Hospital Utilization of Stereotactic Body Radiation Therapy and Rates of Surgical Refusal in the Setting of Early Stage Non-Small Cell Lung Cancer (NSCLC)


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Presentation: 12:04

Mentor: Olugbenga Okusanya, MD, Thoracic Surgery, Thomas Jefferson University Hospital

Awards: 2021 Faculty Seed Grant; 2021 IASLC Staging Project 9th edition; 2022 Saligman Grant


Background: Increasingly, stereotactic body ratio therapy (SBRT) is utilized for patients unfit or unwilling to undergo surgery for early stage non-small cell lung cancer (NSCLC). There is limited data to support SBRT as equivalent to surgical resection, but utilization as a primary treatment modality has grown substantially over the last ten years. It remains unclear how SBRT utilization has influenced patient refusal of surgical resection.

Methods: A retrospective cohort analysis was completed using the National Cancer Database (NCDB) for patients with T1/T2NOMO lesions, 2008-2017. Propensity-score matching was used to compare rates of surgical refusal and rates of post-refusal receipt of radiation. Facilities were categorized by SBRT/Surgery ratio for each year of analysis; facilities performing higher than the median ratio were designated as high ratio facilities. Multivariable regression analysis was performed to evaluate effect size.

Results: In total, 129,901 patients were included in the analysis, 84,320 treated at Low SBRT/Surgeryutilization facilities and 45,581 at High SBRT/Surgery facilities. The SBRT/Surgery utilization cutoff (median) in 2008 was 18.5% and in 2017 it was 33.3%. Surgical refusal rate differed between cohorts (Low SBRT/Surg: 2.5% vs. High SBRT/Surg: 6.1%, p<0.001). Patients refusing surgery at High SBRT/Surg facilities were younger (76 years vs. 75 years, p=0.003), had fewer comorbid conditions (CCI ≥1, 41.0% vs. 37.9%, P=0.03), and had smaller tumors (2.4cm vs. 2.2cm, P<0.01). Rates of SBRT following surgical refusal differed (Low SBRT/Surg: 21.9% vs. High SBRT/Surg: 50.6%, p<0.001). In a matched cohort of 76,636, surgical refusal differed (Low SBRT/Surg: 4.2% vs. High SBRT/Surg: 6.0%, p<0.001). The rates of receiving SBRT after declining surgery were higher at High SBRT/Surg ratio facilities (0.5% vs 3.0%, p<0.001. On multivariable regression, the treatment at top quartile SBRT/Surg-utilizing facility was the largest risk factor for surgical refusal, OR: 5.01 (4.57-5.49, p<0.001) and was most strongly associated with post-refusal SBRT, OR: 8.29 (3.57-5.54, p<0.001).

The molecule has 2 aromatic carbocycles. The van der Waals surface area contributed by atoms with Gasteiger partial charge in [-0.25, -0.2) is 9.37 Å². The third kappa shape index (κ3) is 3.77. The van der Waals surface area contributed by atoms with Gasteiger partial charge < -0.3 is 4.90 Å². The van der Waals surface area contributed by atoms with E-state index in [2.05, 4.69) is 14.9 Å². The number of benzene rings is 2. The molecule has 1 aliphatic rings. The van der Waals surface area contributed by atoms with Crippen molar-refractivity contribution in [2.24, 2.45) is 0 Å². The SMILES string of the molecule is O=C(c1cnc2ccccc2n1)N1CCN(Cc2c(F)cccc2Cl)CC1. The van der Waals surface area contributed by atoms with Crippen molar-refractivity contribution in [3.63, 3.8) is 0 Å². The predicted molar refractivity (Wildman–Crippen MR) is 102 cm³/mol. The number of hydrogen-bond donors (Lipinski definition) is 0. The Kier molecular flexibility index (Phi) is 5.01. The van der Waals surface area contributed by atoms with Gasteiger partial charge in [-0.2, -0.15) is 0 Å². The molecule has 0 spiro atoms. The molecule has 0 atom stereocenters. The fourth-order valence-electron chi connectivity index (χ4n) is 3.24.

Conclusions: Patients treated at high SBRT-utilizing facilities are more likely to refuse surgical resection for early stage lung cancers, and are more likely to receive radiation therapy following surgical refusal. Further analysis is needed to better understand factors influencing patient refusal of surgery in the setting of early NSCLC, and how facility-level practice patterns may impact these decisions.



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